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  1. #21
    Ian Grant's Avatar
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    Perhaps we are missing something else, Enlarger size, these were sold as:

    These fell into:
    35mm (828/126),
    120 - Medium Format
    Large format 5x4 - 10x8

    It's no coincidence that these are the formats Peter mentions above, and used by professionals and serious amateurs. Formats like 828 & Instamatic were never taken seriously despite Kodak's attempts make high end camera's, 126 fit SLR's went the ame way as later APS SLR's people preferred 35mm.

    In addition film sizes were categorised by camera manufacturers advertising.marketing as well as technical authors in books & magazines.

    Ian

  2. #22

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    I think Kodak at least took 126/Instamatic very seriously.

    And seeing the numbers they sold, in what short span of time, rightly so.

  3. #23
    Ian Grant's Avatar
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    Quote Originally Posted by Q.G. View Post
    I think Kodak at least took 126/Instamatic very seriously.

    And seeing the numbers they sold, in what short span of time, rightly so.
    Maybe but the types of photographers using them were at the bottom end of the market, and Kodak later sold 110 then disc camera, then APS to that same people.

    Just like Box brownies etc before them none of the cameras catered for serious amateurs and professionals, despite the odd quality cameras from other manufacturers. That isn't the same as saying they weren't a serious business proposition for the manufacturers.

    Ian

  4. #24

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    Quote Originally Posted by Ian Grant View Post
    11x14 or the UK size 12x15 ...
    I would have expected you to tell us that the UK sizes were 14x11 and 15x12

    Perhaps you can refresh our memories why there is a difference between 4x5 and 5x4.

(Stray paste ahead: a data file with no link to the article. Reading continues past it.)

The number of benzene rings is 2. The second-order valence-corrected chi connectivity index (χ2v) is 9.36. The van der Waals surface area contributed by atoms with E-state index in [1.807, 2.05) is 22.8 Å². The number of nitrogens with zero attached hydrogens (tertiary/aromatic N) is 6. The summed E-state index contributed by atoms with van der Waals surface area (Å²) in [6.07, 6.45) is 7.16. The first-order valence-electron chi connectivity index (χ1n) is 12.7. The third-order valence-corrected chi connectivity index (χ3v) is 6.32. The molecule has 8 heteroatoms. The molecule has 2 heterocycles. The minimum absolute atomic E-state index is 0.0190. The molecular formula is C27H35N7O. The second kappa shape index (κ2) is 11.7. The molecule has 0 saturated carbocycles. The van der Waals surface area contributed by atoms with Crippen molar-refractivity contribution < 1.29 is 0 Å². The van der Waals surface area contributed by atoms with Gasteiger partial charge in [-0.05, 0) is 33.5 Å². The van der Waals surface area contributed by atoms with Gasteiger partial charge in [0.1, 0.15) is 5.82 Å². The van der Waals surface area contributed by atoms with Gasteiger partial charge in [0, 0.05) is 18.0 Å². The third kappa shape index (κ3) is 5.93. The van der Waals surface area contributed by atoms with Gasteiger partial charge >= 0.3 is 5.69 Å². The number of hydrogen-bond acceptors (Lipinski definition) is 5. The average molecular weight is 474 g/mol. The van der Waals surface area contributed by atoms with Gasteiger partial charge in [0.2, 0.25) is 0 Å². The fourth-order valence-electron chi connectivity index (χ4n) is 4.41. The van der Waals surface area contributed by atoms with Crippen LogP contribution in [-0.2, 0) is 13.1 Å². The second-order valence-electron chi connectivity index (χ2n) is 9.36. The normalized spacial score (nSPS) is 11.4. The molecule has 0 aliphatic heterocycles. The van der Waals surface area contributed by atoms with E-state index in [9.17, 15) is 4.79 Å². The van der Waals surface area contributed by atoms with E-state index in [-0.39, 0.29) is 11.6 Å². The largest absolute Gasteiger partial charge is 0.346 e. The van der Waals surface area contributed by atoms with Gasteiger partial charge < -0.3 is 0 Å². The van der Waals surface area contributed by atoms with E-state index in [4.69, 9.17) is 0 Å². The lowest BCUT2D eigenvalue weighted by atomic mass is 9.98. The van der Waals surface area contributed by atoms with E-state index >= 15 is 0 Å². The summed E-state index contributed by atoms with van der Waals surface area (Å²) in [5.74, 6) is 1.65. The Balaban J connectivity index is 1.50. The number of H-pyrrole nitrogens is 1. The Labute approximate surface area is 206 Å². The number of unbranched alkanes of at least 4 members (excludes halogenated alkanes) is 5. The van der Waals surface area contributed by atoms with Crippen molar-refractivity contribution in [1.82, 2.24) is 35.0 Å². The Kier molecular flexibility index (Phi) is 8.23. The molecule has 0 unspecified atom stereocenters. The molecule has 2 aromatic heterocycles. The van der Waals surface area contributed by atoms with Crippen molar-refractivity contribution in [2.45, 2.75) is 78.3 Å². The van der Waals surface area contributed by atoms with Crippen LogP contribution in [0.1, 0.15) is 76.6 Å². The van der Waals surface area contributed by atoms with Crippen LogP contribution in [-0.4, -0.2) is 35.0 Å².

5. #25
    Sirius Glass's Avatar
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    Perhaps, Ian is getting Americanized ...

    What would his mother think??

    Steve
    Warning!! Handling a Hasselblad can be harmful to your financial well being!

    Nothing beats a great piece of glass!

    I leave the digital work for the urologists and proctologists.

  6. #26
    Ian Grant's Avatar
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    Quote Originally Posted by Sirius Glass View Post
    Perhaps, Ian is getting Americanized ..

    Steve
    Not much chance of that.

    Ian

  7. #27
    Wade D's Avatar
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    Wow, so many formats over the decades. The definitions of small, medium and large have changed as well over the decades. Very interesting thread. Lots to think about.

  8. #28

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    If it takes two hands to handle that wopper, it's ULF. If it uses a sheet film holder, it's LF. If it takes roll film, it's MF. If it uses a cassette, it's small format. If it uses a cartridge, it's miniature (or not worth shooting).

    Pretty simple. Sometimes my 3x4 Graflex rb is a MF camera, sometimes it's a LF camera, same as my rb67.

    tim in san jose
    Where ever you are, there you be.

  9. #29

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    Quote Originally Posted by k_jupiter View Post
    If it takes two hands to handle that wopper, it's ULF. If it uses a sheet film holder, it's LF. If it takes roll film, it's MF. If it uses a cassette, it's small format. If it uses a cartridge, it's miniature (or not worth shooting).

    Pretty simple. Sometimes my 3x4 Graflex rb is a MF camera, sometimes it's a LF camera, same as my rb67.

    tim in san jose
    What about 70mm film in cassettes, and aerial (10" wide) roll film?

  10. #30
    Steve Smith's Avatar
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    Quote Originally Posted by BrianShaw View Post
    Perhaps you can refresh our memories why there is a difference between 4x5 and 5x4.
    When I posted something on f295.org a few years ago containing 5x4 instead of 4x5, someone commented that we must take more landsacpe format pictures in the UK.

    Strangely, although I alway say 5x4, I use 8x10 and 10x8 equally.


    Steve.

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